The committee entered the 1950's in a much rosier position than ever. Even though their major asset, the hall, was still tied up, they now had the grand sum of £448/5/6d in the bank, and this was increasing at the rate of £13/13/0d a quarter, plus interest, without any effort on their part.
However, the committee were not seen to be doing anything about their main aim and purpose, that of providing a social centre for the village, so a public meeting was called for Wednesday March 8th 1950 to explain the situation with regards to the hall and the committee's position. It is documented that this meeting was held in the school hall but no report of the meeting is available.
Also, on April 14th 1950, as mentioned earlier, is the record of the payment of £10 to Joseph Thomas, as 'a token of good will for over 30 years service to the committee'.
1951, with the war now long over and an air of normality settling upon the community, the committee once again turned its attention to providing some form of social event for the village. At the committee meeting of March 14th the entire proceedings revolved around the arrangements for a forthcoming concert to be held on Thursday March 29th, this was to be the first event organised by the committee since the requisitioning of the hall, the concert was to be held in the school hall, and an advertisement had been placed in the 'Llwchwr Gazette', also the tax office had been notified regarding the entertainments tax.
There were to be two raffles, the first prize being 1lb of butter, secured by Mr.W.Burgess, remember of course that rationing was still in force at this time and 1lb of butter was a rare commodity indeed. Incidentally, the aforementioned gentleman chaired this meeting and it is noted either intentionally as a comment on his stature, or by an oversight, that in the absence of the chairman Mr.W.H.Burgess 'filled the chair'.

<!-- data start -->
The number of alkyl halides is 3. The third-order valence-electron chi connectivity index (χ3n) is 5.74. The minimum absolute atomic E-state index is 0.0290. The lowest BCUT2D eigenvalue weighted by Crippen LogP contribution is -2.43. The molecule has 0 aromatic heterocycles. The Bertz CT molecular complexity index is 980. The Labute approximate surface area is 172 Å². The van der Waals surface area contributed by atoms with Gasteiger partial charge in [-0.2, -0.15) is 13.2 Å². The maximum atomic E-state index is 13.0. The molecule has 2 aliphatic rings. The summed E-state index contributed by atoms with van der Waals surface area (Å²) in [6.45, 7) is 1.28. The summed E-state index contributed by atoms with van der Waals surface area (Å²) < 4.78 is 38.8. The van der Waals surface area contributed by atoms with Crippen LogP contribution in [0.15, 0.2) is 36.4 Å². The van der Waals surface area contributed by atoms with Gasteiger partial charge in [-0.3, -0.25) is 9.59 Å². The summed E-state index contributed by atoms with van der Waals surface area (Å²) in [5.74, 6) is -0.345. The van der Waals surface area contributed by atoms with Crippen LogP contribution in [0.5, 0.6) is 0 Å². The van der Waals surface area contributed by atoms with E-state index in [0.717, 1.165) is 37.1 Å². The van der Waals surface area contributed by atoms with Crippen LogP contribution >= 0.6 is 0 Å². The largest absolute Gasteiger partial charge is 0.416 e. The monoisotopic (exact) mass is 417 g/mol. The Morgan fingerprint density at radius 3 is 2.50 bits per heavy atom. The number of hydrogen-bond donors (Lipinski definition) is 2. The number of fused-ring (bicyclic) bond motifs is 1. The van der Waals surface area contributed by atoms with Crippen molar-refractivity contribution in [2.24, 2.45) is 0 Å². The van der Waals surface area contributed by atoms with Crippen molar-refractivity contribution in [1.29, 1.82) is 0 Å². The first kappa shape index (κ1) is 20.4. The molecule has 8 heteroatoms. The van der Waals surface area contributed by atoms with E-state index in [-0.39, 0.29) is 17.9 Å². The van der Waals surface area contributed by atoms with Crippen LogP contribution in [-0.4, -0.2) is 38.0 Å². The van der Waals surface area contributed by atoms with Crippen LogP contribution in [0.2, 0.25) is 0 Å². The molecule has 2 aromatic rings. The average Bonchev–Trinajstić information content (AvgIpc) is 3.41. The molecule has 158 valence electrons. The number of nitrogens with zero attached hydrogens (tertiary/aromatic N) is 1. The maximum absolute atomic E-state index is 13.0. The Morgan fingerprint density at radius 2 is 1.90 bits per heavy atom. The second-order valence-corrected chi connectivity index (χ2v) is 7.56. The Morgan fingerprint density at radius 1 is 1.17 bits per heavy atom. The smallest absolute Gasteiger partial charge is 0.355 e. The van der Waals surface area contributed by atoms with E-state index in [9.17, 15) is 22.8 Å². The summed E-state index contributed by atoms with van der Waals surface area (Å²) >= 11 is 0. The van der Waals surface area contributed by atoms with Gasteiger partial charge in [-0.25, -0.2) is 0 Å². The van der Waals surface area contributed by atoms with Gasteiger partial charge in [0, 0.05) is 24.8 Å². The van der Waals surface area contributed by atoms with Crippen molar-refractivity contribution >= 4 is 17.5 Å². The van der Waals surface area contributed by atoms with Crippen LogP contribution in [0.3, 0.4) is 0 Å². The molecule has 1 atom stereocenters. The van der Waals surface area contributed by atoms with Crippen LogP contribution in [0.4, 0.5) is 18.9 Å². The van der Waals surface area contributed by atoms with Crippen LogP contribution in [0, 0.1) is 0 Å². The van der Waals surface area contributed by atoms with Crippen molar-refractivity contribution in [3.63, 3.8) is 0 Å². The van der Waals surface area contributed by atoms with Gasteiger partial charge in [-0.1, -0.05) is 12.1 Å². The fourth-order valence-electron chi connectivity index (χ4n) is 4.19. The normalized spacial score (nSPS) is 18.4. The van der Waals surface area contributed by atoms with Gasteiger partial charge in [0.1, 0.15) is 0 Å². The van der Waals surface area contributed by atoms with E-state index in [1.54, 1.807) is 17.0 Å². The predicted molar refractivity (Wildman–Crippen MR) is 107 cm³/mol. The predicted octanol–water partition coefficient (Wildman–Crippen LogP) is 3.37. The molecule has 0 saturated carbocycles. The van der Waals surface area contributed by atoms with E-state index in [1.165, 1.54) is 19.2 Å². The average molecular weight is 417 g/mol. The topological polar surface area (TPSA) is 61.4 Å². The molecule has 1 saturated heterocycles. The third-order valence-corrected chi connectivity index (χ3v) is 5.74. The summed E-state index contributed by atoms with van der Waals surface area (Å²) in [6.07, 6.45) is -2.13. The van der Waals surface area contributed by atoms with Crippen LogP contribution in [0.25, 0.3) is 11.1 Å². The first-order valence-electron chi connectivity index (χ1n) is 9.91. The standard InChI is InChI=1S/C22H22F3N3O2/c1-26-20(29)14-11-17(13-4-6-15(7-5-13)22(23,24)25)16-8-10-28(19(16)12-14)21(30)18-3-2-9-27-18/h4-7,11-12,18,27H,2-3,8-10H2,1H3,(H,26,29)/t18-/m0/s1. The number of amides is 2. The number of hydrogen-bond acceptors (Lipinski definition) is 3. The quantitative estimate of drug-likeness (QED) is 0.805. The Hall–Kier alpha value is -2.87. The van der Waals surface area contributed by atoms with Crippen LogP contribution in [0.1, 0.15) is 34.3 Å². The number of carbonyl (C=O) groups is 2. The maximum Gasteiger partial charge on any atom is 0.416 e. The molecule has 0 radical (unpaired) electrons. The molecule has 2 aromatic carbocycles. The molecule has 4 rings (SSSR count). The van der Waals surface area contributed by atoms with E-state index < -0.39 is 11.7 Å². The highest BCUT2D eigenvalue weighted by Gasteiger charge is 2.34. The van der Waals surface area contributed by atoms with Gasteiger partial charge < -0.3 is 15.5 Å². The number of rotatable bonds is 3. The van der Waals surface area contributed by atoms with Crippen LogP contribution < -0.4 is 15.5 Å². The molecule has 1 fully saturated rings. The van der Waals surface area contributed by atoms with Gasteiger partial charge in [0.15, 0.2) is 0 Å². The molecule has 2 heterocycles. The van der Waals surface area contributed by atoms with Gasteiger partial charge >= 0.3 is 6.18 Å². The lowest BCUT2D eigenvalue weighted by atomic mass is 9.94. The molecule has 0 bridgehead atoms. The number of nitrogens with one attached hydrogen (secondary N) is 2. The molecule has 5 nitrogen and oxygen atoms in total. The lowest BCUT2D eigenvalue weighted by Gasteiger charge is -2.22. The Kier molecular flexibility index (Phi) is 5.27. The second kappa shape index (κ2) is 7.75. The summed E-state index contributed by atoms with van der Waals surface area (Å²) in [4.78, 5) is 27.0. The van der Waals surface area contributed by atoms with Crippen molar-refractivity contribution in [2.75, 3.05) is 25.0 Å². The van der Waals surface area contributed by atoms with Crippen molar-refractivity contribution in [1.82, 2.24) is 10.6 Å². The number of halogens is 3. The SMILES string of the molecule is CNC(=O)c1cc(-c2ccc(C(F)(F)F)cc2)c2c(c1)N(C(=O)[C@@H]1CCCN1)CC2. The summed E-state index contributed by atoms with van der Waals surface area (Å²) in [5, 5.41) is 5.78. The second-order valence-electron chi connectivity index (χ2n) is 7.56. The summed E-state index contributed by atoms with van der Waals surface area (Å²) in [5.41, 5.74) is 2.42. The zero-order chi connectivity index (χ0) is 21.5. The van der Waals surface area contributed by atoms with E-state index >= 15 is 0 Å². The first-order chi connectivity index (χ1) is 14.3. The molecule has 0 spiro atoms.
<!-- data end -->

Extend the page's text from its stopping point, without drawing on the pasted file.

Chairs were to be borrowed from Penllergaer Church Hall, as the village hall chairs were still locked away, and no chairs were available at the school as desks were still the order of the day. Tea and biscuits would be served to the artistes following the concert. Six stewards were appointed, 2 at the door and 4 inside to make sure that 'every seat was occupied and children were kept in order'.
The record of the occasion reads "The Concert, held on Thursday, March 29th for the benefit of the Hall, was a great success. The School hall was packed and the Llan Gang (a party of ten artistes) provided an excellent programme that was much appreciated". The proceeds of this concert amounted to £18/6/0d and in addition the £1/1/6d hire charge for the school hall was refunded, and H.M.Customs & Excise also refunded the £2 entertainments tax. All in all, a very rewarding evening.
Personally, one of my most vivid schoolday memories was of this concert. The children, most of whom had never been to a concert before, were seated in rows on the floor close to the stage, and gazed in wonder at the proceedings unfolding before their eyes. I was an impressionable 9 year old at this time and children respected, and even feared, the local bobby. The performance included a medley of Gilbert & Sullivan songs and 4 or 5 huge gentlemen in blue had just burst into song. All was well until the line "We'll run you in", when what seemed to be the biggest of them pointed a finger directly at me. I remember looking around for some means of escape but all I could see was a sea of people, every seat was filled, many more were standing around the sides and at the back of the hall and even sitting on the window sills, I was trapped, and it seemed as if everyone was looking at me. Guilty consience? I only know it was a very frightening experience, and needless to say the rest of the concert did not command the same amount of interest.
The success of this concert was to herald a new beginning for the hall committee, and a renewal of interest in the 'Pontlliw Public Hall and Library'.